Tuesday, 9 January 2018: 10:45 AM
Room 16AB (ACC) (Austin, Texas)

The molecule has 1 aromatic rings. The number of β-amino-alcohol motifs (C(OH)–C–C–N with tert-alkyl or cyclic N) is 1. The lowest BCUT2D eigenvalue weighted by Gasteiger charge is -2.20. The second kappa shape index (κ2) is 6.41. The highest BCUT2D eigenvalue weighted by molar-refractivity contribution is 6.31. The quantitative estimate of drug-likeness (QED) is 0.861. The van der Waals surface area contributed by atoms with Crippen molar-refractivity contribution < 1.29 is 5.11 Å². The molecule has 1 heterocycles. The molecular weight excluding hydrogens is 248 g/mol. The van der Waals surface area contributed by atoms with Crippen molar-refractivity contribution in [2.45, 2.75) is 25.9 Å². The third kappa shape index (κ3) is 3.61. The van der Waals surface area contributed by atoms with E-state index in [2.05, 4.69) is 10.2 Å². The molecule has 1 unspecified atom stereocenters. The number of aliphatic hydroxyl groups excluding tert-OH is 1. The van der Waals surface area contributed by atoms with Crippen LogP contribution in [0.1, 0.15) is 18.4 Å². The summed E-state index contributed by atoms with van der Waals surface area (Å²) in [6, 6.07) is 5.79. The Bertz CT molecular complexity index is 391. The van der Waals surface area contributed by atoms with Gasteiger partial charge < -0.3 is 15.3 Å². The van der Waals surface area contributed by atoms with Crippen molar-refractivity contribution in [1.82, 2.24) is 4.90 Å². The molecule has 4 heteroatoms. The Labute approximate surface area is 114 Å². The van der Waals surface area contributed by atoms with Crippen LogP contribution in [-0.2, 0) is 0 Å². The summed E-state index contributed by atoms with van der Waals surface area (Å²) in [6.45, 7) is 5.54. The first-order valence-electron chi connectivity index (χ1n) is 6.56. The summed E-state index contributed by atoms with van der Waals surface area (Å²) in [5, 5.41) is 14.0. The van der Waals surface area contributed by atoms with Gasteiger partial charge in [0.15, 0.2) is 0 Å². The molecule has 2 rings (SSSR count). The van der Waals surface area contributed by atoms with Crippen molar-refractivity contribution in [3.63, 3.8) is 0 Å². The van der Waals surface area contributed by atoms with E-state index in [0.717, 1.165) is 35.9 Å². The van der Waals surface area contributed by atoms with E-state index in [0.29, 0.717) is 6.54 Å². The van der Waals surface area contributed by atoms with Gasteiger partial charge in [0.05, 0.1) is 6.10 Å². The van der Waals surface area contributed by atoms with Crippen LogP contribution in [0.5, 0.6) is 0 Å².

While the physical process is well understood by which silver iodide (AgI) introduced into a supercooled cloud produces ice crystals, the impacts of cloud seeding on cloud formation and evolution in orographic winter storms and the amount and spatial distribution of snow is still difficult to quantify. Many microphysical, thermodynamic, and kinematic factors can influence the cloud formation and the amount of snow that reaches the ground. We use observations from two ground-based dual-polarization scanning X-band Doppler radars to analyze the temporal and spatial evolution of seeded and natural clouds. The environment in which they form and evolve will be described through data from soundings and microwave radiometers. The data were collected during the 2017 Seeded and Natural Orographic Wintertime clouds—the Idaho Experiment. Out of the 20 cases where AgI was injected into supercooled liquid clouds, three cases show strong evidence of seeding signatures. Microphysical and dynamical processes within these seeded clouds were analyzed using vertical cross sections of radar observations at high temporal resolution combined with high-resolution volume scans as the seeded clouds evolve and snow fell out over the higher terrain. The analysis of dual-polarization parameters over 90 minutes shows the growth of ice crystals from moderately rimed particles to larger crystals that fell to the ground. Dual-polarization signatures of surrounding clouds, that were not seeded with AgI, will be compared to signatures found in seeded clouds.
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